The United States is quietly reducing security assistance to the Asia-Pacific even as it publicly pledges to increase it.
The U.S. has two major forms of security assistance to allied and partner nations funded through the State Department. International Military Education and Training (IMET) “provides training and education on a grant basis to [military] students from allied and friendly nations. In addition to improving defense capabilities, IMET facilitates the development of important professional and personal relationships” between U.S. and allied military officers. Foreign Military Financing, on the other hand, seeks to build up allied and partner capabilities by providing “grants for the acquisition of U.S. defense equipment, services and training.”
At the Shangri-La Dialogue last month, Defense Secretary Chuck Hagel declared: “Across the Asia-Pacific region, as part of the rebalance, the United States is planning to increase Foreign Military Financing by 35 percent, and military education and training by 40 percent by 2016.”Enjoying this article? Click here to subscribe for full access. Just $5 a month.
In his testimony on the FY2015 budget request to the Senate Foreign Relations Committee last month, Daniel Russel, the assistant secretary of state for East Asian and Pacific Affairs, depicted a similar narrative.
“The FY 2015 budget request reflects our interests in the Asia-Pacific region, by sustaining key investments made throughout the President’s first and second terms in office and investing in new initiatives to expand and deepen our commitment across the region,” Russel said during his opening statement to the subcommittee on Asia and the Pacific.
Russel went on to note that the State Department and USAID were requesting $1.2 billion for East Asia and the Pacific for FY2015, a 5 percent increase over FY2013. He also noted that the administration was requesting $12.5 million in IMET funding for FY2015, a $4 million or 40 percent increase from FY2013 levels. He also argued that “as we seek to build ties and influence in the Asia-Pacific, there is arguably no better program than IMET to ensure the United States is positioned for strong relationships with the next generation of military leaders.” While glossing over the sum total of FMF for the region, Russel noted that the administration wants to increase FMF for the “Philippines to $40 million, a $14.5 million (57 percent) increase over FY2013 levels.”
When testifying on the budget request for the following fiscal year, administration officials commonly compare the budget figures to the level of funding from last year’s fiscal year for the simple reason that exact amount spent in the current fiscal year has yet to be fully determined. However, in the case of the State Department’s East Asia and Pacific budget request in FY2015, the tactic helps conceal that administration is requesting zero growth overall and cutting spending on security assistance.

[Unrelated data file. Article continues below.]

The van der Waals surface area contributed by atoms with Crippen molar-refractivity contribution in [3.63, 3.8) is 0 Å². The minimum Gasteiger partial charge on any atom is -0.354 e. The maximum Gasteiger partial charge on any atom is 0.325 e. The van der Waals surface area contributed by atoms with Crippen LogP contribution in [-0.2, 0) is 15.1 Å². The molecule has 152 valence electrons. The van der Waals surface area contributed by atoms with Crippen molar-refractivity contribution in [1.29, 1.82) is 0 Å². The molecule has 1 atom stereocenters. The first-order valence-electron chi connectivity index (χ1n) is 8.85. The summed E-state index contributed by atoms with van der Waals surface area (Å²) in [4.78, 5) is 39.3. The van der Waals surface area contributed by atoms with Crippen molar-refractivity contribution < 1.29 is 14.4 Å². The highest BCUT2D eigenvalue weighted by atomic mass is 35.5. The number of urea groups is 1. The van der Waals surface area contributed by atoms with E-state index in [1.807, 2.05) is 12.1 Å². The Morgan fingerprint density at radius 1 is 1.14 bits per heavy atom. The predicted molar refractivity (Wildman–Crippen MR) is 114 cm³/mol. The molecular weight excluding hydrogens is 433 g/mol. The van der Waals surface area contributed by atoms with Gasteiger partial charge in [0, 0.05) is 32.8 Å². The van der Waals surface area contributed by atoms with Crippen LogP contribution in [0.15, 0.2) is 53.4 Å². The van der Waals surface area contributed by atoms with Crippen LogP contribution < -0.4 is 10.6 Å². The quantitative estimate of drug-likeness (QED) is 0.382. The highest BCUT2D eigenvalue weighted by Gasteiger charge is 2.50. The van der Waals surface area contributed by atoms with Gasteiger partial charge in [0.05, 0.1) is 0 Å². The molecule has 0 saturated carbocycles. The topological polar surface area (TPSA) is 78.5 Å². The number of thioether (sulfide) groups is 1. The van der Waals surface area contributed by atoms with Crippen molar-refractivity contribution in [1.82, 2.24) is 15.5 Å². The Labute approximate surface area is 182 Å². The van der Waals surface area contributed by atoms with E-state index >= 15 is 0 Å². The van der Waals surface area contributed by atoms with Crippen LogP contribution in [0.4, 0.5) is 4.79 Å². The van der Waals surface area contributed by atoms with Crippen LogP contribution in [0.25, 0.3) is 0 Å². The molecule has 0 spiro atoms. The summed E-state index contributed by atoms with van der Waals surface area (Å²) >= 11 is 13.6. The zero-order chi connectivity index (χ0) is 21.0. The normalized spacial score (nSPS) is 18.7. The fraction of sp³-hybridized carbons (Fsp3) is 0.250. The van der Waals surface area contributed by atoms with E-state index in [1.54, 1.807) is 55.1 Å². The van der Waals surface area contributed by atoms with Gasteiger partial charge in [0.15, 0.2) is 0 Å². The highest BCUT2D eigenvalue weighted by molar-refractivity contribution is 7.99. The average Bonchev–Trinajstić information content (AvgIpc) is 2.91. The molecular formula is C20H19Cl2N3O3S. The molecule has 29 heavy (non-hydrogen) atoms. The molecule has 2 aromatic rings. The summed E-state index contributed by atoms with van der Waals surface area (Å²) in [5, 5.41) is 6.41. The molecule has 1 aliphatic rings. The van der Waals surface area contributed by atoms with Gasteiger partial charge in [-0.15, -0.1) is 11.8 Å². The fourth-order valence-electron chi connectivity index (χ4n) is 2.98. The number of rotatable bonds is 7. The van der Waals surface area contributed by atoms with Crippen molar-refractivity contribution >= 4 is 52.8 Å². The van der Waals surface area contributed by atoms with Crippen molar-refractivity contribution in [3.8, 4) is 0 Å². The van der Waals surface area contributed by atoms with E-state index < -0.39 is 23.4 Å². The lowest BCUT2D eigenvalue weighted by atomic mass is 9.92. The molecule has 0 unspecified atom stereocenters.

Specifically, last year the State Department also requested $1.2 billion in overall funding for East Asia and the Pacific for the FY2014 budget, which was a 7 percent increase over FY2012. To be fair, last year the State Department only requested $9.3 million in IMET funding, so the administration is asking for a $3.2 million increase for FY2015. Nonetheless, the $12.5 million in IMET funding for the Asia-Pacific is less than the IMET spending the administration requested for every other region in the world. Indeed, it is well under half the nearly $30 million the administration is requesting in IMET funding for European and Eurasian countries. The IMET request for East Asia is also just over a third of what the administration wants to spend on counternarcotic efforts in Asia.
FMF for the Asia-Pacific is also reduced in the administration’s FY2015 budget request. For FY2014, the administration requested $72.5 million in FMF for the Asia-Pacific. In the most recent budget request, the administration is only asking for $67.4 million, which is likely why Russel failed to mention the actual figure in his testimony last month. Even FMF for the Philippines, which Russel explicitly emphasized during his testimony, is being slashed considerably in the administration’s new budget. While, as noted above, the administration is requesting $40 million in FMF for the Philippines in FY2015, which is a $14.5 million increase from FY2013, it is also $10 million less than the $50 million the administration requested for the Philippines in the current fiscal year.
As IHS Jane’s notes, Hagel’s Shangri-La Dialogue pledge to increase IMET and FMF in the Asia-Pacific will have to be achieved by substantially raising funding for FY2016. On the other hand, it’s possible Hagel was using the FY2013 budget as his baseline numbers.
Whatever the case, the so-called rebalance to Asia continues to underwhelm.